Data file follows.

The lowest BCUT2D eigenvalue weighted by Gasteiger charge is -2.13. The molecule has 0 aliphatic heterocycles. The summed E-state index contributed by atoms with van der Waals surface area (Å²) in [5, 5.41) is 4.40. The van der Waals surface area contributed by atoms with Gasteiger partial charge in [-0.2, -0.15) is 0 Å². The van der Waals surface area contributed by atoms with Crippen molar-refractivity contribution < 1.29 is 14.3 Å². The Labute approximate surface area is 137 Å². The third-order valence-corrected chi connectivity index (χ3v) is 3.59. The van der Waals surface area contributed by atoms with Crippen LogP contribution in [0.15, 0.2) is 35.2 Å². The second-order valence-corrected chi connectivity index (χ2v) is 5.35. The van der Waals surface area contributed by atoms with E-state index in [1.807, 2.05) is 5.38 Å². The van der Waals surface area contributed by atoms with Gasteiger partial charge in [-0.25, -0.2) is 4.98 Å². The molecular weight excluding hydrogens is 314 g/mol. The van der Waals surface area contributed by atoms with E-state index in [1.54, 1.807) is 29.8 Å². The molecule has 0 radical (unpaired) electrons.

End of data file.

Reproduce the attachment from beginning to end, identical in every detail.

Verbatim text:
The lowest BCUT2D eigenvalue weighted by Gasteiger charge is -2.13. The molecule has 0 aliphatic heterocycles. The summed E-state index contributed by atoms with van der Waals surface area (Å²) in [5, 5.41) is 4.40. The van der Waals surface area contributed by atoms with Gasteiger partial charge in [-0.2, -0.15) is 0 Å². The van der Waals surface area contributed by atoms with Crippen molar-refractivity contribution < 1.29 is 14.3 Å². The Labute approximate surface area is 137 Å². The third-order valence-corrected chi connectivity index (χ3v) is 3.59. The van der Waals surface area contributed by atoms with Crippen LogP contribution in [0.15, 0.2) is 35.2 Å². The second-order valence-corrected chi connectivity index (χ2v) is 5.35. The van der Waals surface area contributed by atoms with E-state index in [1.807, 2.05) is 5.38 Å². The van der Waals surface area contributed by atoms with Gasteiger partial charge in [-0.25, -0.2) is 4.98 Å². The molecular weight excluding hydrogens is 314 g/mol. The van der Waals surface area contributed by atoms with E-state index in [1.54, 1.807) is 29.8 Å². The molecule has 0 radical (unpaired) electrons.